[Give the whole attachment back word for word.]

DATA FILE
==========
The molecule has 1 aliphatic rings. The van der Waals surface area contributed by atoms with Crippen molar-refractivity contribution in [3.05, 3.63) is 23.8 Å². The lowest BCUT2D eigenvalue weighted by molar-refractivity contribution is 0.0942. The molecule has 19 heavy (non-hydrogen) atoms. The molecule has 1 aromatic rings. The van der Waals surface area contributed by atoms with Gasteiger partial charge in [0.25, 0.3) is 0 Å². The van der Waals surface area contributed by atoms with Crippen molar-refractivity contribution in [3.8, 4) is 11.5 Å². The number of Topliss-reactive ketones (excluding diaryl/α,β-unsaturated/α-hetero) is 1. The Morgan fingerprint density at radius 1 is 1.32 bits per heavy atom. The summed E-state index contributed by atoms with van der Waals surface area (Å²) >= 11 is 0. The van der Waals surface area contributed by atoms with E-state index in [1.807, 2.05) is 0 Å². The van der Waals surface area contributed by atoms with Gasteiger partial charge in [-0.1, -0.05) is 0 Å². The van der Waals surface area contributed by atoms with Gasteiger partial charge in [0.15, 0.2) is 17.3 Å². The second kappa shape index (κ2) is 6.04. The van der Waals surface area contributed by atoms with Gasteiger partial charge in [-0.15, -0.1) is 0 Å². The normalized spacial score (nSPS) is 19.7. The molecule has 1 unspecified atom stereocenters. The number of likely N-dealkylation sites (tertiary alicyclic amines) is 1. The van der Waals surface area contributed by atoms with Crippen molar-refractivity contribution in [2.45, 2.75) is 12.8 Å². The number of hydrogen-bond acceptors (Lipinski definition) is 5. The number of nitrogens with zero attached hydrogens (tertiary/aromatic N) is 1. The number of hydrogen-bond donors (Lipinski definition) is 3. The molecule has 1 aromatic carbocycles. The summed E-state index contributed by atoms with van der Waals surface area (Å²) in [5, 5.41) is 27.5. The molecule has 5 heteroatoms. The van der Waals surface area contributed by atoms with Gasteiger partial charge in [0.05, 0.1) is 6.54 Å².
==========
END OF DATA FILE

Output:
The molecule has 1 aliphatic rings. The van der Waals surface area contributed by atoms with Crippen molar-refractivity contribution in [3.05, 3.63) is 23.8 Å². The lowest BCUT2D eigenvalue weighted by molar-refractivity contribution is 0.0942. The molecule has 19 heavy (non-hydrogen) atoms. The molecule has 1 aromatic rings. The van der Waals surface area contributed by atoms with Gasteiger partial charge in [0.25, 0.3) is 0 Å². The van der Waals surface area contributed by atoms with Crippen molar-refractivity contribution in [3.8, 4) is 11.5 Å². The number of Topliss-reactive ketones (excluding diaryl/α,β-unsaturated/α-hetero) is 1. The Morgan fingerprint density at radius 1 is 1.32 bits per heavy atom. The summed E-state index contributed by atoms with van der Waals surface area (Å²) >= 11 is 0. The van der Waals surface area contributed by atoms with E-state index in [1.807, 2.05) is 0 Å². The van der Waals surface area contributed by atoms with Gasteiger partial charge in [-0.1, -0.05) is 0 Å². The van der Waals surface area contributed by atoms with Gasteiger partial charge in [0.15, 0.2) is 17.3 Å². The second kappa shape index (κ2) is 6.04. The van der Waals surface area contributed by atoms with Gasteiger partial charge in [-0.15, -0.1) is 0 Å². The normalized spacial score (nSPS) is 19.7. The molecule has 1 unspecified atom stereocenters. The number of likely N-dealkylation sites (tertiary alicyclic amines) is 1. The van der Waals surface area contributed by atoms with Crippen molar-refractivity contribution in [2.45, 2.75) is 12.8 Å². The number of hydrogen-bond acceptors (Lipinski definition) is 5. The number of nitrogens with zero attached hydrogens (tertiary/aromatic N) is 1. The number of hydrogen-bond donors (Lipinski definition) is 3. The molecule has 1 aromatic carbocycles. The summed E-state index contributed by atoms with van der Waals surface area (Å²) in [5, 5.41) is 27.5. The molecule has 5 heteroatoms. The van der Waals surface area contributed by atoms with Gasteiger partial charge in [0.05, 0.1) is 6.54 Å².